• Take a walk. Don’t underestimate the power of walking. Going for a 30-minute walk a few times a week can help you stay more active and burn more calories. Walking doesn’t need to be boring: bring music, explore a new neighborhood or go for a hike at your local park. Bringing a friend can also help make it more fun and you more likely to stick with it.
  • Park farther away. Instead of angling for the closest parking spot, park as far away as possible from the front door. This means that you’ll walk extra steps each day. Even better, skip driving as much as possible and walk whenever possible.
  • Play a sport. You don’t need a formal work out to burn calories. Find a sport or activity that you enjoy and join a class or a team. If you’re not into team sports like soccer or softball, there’s also martial arts or even dance. They can both be calorie-torchers and loads of fun.
  • Take a class. Not into the gym scene? Try a yoga, Zumba® or Pilates class instead. Find something that you find fun and motivational and that you’ll want to continue. It doesn’t need to be a high intensity bridal bootcamp class either, just something that encourages you to move and you find fun!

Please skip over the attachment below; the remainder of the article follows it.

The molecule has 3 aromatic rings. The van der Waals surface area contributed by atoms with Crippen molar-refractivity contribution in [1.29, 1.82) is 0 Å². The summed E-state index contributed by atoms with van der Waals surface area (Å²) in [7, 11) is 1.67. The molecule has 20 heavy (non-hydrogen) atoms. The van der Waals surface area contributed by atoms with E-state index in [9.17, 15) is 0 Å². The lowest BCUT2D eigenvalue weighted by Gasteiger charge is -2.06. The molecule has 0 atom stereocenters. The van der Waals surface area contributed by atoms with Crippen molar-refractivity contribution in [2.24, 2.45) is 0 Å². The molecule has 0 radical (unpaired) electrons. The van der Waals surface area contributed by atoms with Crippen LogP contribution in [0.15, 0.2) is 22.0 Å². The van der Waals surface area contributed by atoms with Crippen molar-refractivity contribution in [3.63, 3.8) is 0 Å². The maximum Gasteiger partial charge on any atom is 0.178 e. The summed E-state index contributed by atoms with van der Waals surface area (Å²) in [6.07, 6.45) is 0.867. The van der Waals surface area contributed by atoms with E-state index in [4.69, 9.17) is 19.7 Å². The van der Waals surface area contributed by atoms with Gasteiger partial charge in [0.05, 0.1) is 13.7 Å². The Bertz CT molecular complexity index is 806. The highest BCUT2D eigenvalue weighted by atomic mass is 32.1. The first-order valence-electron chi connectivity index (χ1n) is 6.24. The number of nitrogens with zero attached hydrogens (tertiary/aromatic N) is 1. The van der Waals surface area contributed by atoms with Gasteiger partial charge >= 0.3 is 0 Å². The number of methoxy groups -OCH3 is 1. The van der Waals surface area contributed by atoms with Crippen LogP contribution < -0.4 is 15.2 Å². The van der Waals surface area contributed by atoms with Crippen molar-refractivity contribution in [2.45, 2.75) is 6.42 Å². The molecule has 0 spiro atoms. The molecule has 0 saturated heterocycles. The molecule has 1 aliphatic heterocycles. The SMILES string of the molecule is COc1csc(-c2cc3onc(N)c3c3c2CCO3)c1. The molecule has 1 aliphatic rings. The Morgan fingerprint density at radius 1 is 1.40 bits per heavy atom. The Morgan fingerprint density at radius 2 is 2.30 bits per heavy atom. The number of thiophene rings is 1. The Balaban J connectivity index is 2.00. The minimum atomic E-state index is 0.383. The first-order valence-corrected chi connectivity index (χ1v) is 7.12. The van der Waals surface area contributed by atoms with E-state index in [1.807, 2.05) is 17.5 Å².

• Make it fun. Buy the fancy workout clothes, find a podcast or music that you like, or find a friend to work out with. Do whatever you can do to get excited about working out and want to keep doing it.

More Weight Loss Tips

Weight loss sometimes isn’t just a matter of changing food and exercise habits. There are lots of other things that you can do to help you lose weight.

  • Sleep: Research has shown that not getting enough sleep is associated with hormonal changes that can lead to weight gain and obesity. So go ahead; take that nap! In addition to helping you function better, you’ll feel better and may find it a little easier to lose weight.
  • Find your motivation: Staying motivated is essential for weight loss, especially in the face of temptation or difficult times. Hang up motivational sayings or pictures of what will keep you going, whether that’s a picture of your dress or honeymoon location. Keep reminding yourself why you’re trying to lose weight and it will be easier to say no to that cookie or bag of chips.